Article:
Notice a little visual detail that makes dentist referral easier: to indicate the tooth that went through treatment, a doctor just needs to click on the image of the oral cavity instead of entering the number of the tooth manually.

Designing for all stakeholders

When creating the system architecture and designing user interface, it is obvious that you need to focus on the needs of doctors, as they would be the ones interacting with the app directly. However, it is important to think of patients, too, as they are no less valuable.

For example, Refera does not just give the information about the specialist they are referred to. A patient receives a message with the time and place of the appointment. They don’t even need to bring an X-ray or other documents: it is all sent automatically. By simplifying referral process on the patient side, referral management systems get to improve a key metric: referral success rate.

Keeping the data consistent

We have already mentioned that functional databases are one of the most important things in referral management solutions. Another challenge related to data is bringing together information from different systems. This is all about small things like the way addresses are written, situations when one doctor works in a few dentist offices, and so forth. And even more important is the  regular data update, so that a patient wouldn’t be sent to a doctor who is not available.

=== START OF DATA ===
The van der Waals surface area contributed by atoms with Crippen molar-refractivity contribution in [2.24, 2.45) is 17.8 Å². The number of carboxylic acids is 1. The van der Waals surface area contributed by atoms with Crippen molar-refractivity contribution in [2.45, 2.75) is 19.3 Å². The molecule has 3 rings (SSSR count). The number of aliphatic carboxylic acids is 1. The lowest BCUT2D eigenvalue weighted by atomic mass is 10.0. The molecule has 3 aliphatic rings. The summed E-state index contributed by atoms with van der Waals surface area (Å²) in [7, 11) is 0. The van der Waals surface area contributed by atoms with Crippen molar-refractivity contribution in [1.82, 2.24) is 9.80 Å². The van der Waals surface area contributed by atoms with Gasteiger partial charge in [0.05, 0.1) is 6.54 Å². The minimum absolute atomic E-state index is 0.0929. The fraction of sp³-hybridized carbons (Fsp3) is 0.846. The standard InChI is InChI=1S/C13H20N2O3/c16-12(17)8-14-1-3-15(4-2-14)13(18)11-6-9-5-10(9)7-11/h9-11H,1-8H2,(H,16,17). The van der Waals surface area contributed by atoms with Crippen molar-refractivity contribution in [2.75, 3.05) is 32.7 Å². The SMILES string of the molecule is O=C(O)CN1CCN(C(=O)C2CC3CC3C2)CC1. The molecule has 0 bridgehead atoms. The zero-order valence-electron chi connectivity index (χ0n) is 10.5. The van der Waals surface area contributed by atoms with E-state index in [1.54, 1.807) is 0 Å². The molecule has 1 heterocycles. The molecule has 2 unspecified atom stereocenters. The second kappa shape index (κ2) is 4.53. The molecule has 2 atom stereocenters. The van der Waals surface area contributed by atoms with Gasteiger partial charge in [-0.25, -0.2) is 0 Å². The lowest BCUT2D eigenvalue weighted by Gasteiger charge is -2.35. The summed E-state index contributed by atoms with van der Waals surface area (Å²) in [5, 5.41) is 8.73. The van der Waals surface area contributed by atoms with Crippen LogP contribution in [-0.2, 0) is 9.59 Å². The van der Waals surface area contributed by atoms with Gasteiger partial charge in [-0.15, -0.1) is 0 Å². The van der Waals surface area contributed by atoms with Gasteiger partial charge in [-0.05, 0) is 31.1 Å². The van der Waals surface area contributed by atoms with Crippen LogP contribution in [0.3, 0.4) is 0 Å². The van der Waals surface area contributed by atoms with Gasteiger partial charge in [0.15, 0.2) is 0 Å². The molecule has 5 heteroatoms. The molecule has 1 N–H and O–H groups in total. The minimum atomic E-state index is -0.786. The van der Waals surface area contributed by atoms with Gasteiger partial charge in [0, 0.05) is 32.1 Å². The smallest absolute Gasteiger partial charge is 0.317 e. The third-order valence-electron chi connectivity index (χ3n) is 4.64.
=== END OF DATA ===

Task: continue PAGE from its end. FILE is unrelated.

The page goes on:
To ensure proper data management, work of both developers and designers helps to avoid confusion.

User interface for healthtech. Design tips

There are many arguments for and against using trendy design in functional apps, but with healthcare, things are clear. No need to be a psychologist to understand that people prefer simple and classic interface rather than flashy and complex one when they want to schedule a doctor’s appointment.

  • It is vital for a referral management system to evoke trust in patients, and people trust real persons who look professional. That is why we replaced flat illustrations with real pictures of doctors. Illustrations would work great in fintech or edutech, but healthcare asks for a different approach.